Time Groups are categorical columns in the data that can significantly help predict the target variable in time series problems. Examples of time groups would be a combination of customer and product (assuming each has its own history), where you might want to see if a customer wants to buy one of your specific products. You can look into the direct time series and view how many times a customer has bought that particular product in the past time points. The two time groups (customer and product) or multiple time series can be blended together in Driveless AI.

Scorers

A scorer is a function that takes actual and predicted values for a dataset and returns a number. Looking at this single number is the most common way to estimate the generalization performance of a predictive model on unseen data by comparing the model's predictions on the dataset with its actual values. For a given scorer, Driverless AI optimizes the pipeline to end up with the best possible score for this scorer. We highly suggest experimenting with different scorers and to study their impact on the resulting models[1].

The scores available in Driverless AI are:

Forecast Horizon

Amount of time periods to predict

It is important to note that the following settings are essential for the development of a good model. For best model results, it is recommended to use the default settings given by Driverless AI. Please keep in mind that using an environment like Test Drive will limit you to a two-hour lab session. The default settings can lead to a run time of more than two hours.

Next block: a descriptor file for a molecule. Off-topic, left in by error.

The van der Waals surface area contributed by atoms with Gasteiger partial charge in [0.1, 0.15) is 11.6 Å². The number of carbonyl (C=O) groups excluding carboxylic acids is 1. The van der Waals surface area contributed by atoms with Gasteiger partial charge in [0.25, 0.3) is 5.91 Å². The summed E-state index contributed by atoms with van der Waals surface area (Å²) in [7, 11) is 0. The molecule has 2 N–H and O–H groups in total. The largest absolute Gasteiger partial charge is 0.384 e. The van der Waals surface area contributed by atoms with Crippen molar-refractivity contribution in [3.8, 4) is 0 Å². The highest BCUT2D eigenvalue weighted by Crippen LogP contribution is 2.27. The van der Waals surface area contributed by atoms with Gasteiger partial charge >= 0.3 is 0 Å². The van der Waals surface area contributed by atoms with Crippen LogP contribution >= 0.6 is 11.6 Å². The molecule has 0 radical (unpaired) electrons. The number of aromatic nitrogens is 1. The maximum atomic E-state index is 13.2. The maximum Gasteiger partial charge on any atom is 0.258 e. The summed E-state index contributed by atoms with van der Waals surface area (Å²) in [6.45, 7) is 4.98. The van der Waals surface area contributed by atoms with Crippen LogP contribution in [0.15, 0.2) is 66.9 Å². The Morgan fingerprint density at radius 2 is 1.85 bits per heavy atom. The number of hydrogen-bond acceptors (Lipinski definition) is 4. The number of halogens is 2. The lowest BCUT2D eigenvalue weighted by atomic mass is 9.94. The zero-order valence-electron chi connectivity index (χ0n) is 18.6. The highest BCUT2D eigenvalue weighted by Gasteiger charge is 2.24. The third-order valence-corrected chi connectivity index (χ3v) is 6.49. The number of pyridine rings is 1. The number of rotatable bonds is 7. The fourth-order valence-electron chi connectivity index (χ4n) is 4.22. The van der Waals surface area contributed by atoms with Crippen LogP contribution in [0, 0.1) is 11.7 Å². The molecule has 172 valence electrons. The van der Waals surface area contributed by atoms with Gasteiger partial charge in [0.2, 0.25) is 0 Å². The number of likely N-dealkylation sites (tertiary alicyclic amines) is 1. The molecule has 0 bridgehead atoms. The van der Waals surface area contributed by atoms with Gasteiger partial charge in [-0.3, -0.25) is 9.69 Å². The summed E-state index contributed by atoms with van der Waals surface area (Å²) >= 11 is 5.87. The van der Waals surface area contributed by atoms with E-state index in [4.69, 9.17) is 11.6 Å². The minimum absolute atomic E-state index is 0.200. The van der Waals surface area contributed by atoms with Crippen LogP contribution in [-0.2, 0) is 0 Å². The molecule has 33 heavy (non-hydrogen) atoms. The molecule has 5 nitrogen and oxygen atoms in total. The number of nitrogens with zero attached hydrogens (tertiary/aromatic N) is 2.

Accuracy

Accuracy in time series forecasting determines the number of time-based validation splits. It also controls whether sampling will be used, the types of main machine learning models as well as the type of features included.

Time
It controls how long (as in how many iterations) Driverless AI will spend on trying to find:

  1. The best time series features
  2. Best models
  3. Best hyper parameters for these models

Interpretability

Controls the complexity of the models and features allowed within the experiments (e.g. higher interpretability will generally block complicated features and models).

Now we will update the experiment settings for our retail sales dataset.

retail-store-experiment-settings

1. Select Test Dataset, then select walmart_tts_small_test.csv

add-test-set

2. To start the time series experiment you need to select Time Column, then select Date.

Note: The date will be defined in the time field, when this is done then Time Series will be enabled, then the Time Series Settings will appear on the top-right side of the page.

add-time-column

3. Select Weight Column, then select sample_weight

add-weight-column